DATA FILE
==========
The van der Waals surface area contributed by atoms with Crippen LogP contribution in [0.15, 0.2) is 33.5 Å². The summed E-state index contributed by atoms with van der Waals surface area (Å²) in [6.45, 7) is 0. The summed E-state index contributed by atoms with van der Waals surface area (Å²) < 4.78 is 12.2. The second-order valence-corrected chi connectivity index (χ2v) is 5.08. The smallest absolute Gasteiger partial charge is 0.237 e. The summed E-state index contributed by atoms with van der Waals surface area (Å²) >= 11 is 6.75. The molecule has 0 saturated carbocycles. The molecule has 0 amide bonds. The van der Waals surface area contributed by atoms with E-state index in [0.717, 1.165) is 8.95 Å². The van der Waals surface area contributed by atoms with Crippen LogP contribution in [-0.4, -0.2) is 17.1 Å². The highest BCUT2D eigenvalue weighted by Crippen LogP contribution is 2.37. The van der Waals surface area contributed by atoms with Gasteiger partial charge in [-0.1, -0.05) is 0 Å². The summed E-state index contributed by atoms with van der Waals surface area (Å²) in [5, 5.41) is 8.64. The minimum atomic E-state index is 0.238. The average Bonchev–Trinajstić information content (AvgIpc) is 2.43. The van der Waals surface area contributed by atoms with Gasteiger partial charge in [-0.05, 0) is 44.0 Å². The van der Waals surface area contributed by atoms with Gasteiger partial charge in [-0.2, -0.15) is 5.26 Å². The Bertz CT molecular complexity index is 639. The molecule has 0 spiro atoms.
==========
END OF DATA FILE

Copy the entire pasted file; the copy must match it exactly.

The van der Waals surface area contributed by atoms with Crippen LogP contribution in [0.15, 0.2) is 33.5 Å². The summed E-state index contributed by atoms with van der Waals surface area (Å²) in [6.45, 7) is 0. The summed E-state index contributed by atoms with van der Waals surface area (Å²) < 4.78 is 12.2. The second-order valence-corrected chi connectivity index (χ2v) is 5.08. The smallest absolute Gasteiger partial charge is 0.237 e. The summed E-state index contributed by atoms with van der Waals surface area (Å²) >= 11 is 6.75. The molecule has 0 saturated carbocycles. The molecule has 0 amide bonds. The van der Waals surface area contributed by atoms with E-state index in [0.717, 1.165) is 8.95 Å². The van der Waals surface area contributed by atoms with Crippen LogP contribution in [-0.4, -0.2) is 17.1 Å². The highest BCUT2D eigenvalue weighted by Crippen LogP contribution is 2.37. The van der Waals surface area contributed by atoms with Gasteiger partial charge in [-0.1, -0.05) is 0 Å². The summed E-state index contributed by atoms with van der Waals surface area (Å²) in [5, 5.41) is 8.64. The minimum atomic E-state index is 0.238. The average Bonchev–Trinajstić information content (AvgIpc) is 2.43. The van der Waals surface area contributed by atoms with Gasteiger partial charge in [-0.05, 0) is 44.0 Å². The van der Waals surface area contributed by atoms with Gasteiger partial charge in [-0.2, -0.15) is 5.26 Å². The Bertz CT molecular complexity index is 639. The molecule has 0 spiro atoms.